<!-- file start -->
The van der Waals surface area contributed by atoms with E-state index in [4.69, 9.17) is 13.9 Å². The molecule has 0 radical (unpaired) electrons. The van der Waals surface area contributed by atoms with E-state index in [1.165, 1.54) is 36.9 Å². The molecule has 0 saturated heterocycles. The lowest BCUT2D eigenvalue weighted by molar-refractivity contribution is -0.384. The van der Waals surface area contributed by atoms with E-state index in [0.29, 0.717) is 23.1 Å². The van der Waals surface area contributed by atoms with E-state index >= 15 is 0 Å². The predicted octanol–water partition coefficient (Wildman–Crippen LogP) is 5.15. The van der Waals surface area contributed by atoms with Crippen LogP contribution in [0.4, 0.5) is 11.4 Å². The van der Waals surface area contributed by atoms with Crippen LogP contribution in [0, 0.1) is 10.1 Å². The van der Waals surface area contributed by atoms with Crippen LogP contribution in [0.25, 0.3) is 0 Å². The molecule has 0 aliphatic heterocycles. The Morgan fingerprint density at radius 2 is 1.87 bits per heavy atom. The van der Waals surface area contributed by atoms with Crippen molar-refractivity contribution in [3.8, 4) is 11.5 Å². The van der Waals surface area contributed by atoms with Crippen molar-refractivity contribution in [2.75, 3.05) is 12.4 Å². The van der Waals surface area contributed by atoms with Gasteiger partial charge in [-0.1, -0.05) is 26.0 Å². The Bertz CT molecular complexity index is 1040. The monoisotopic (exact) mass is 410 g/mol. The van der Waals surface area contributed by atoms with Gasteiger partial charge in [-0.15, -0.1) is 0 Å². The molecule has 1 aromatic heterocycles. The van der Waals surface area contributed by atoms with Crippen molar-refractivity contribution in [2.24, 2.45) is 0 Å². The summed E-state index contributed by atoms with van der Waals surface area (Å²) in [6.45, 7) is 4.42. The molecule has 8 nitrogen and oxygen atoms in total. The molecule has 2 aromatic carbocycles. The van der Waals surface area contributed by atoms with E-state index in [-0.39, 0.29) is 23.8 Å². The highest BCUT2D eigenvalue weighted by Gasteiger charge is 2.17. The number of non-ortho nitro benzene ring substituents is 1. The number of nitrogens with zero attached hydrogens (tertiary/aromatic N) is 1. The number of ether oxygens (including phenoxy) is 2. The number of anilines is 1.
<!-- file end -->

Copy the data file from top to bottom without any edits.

The van der Waals surface area contributed by atoms with E-state index in [4.69, 9.17) is 13.9 Å². The molecule has 0 radical (unpaired) electrons. The van der Waals surface area contributed by atoms with E-state index in [1.165, 1.54) is 36.9 Å². The molecule has 0 saturated heterocycles. The lowest BCUT2D eigenvalue weighted by molar-refractivity contribution is -0.384. The van der Waals surface area contributed by atoms with E-state index in [0.29, 0.717) is 23.1 Å². The van der Waals surface area contributed by atoms with E-state index >= 15 is 0 Å². The predicted octanol–water partition coefficient (Wildman–Crippen LogP) is 5.15. The van der Waals surface area contributed by atoms with Crippen LogP contribution in [0.4, 0.5) is 11.4 Å². The van der Waals surface area contributed by atoms with Crippen LogP contribution in [0, 0.1) is 10.1 Å². The van der Waals surface area contributed by atoms with Crippen LogP contribution in [0.25, 0.3) is 0 Å². The molecule has 0 aliphatic heterocycles. The Morgan fingerprint density at radius 2 is 1.87 bits per heavy atom. The van der Waals surface area contributed by atoms with Crippen molar-refractivity contribution in [3.8, 4) is 11.5 Å². The van der Waals surface area contributed by atoms with Crippen molar-refractivity contribution in [2.75, 3.05) is 12.4 Å². The van der Waals surface area contributed by atoms with Gasteiger partial charge in [-0.1, -0.05) is 26.0 Å². The Bertz CT molecular complexity index is 1040. The monoisotopic (exact) mass is 410 g/mol. The van der Waals surface area contributed by atoms with Gasteiger partial charge in [-0.15, -0.1) is 0 Å². The molecule has 1 aromatic heterocycles. The van der Waals surface area contributed by atoms with Crippen molar-refractivity contribution in [2.24, 2.45) is 0 Å². The summed E-state index contributed by atoms with van der Waals surface area (Å²) in [6.45, 7) is 4.42. The molecule has 8 nitrogen and oxygen atoms in total. The molecule has 2 aromatic carbocycles. The van der Waals surface area contributed by atoms with E-state index in [-0.39, 0.29) is 23.8 Å². The highest BCUT2D eigenvalue weighted by Gasteiger charge is 2.17. The number of non-ortho nitro benzene ring substituents is 1. The number of nitrogens with zero attached hydrogens (tertiary/aromatic N) is 1. The number of ether oxygens (including phenoxy) is 2. The number of anilines is 1.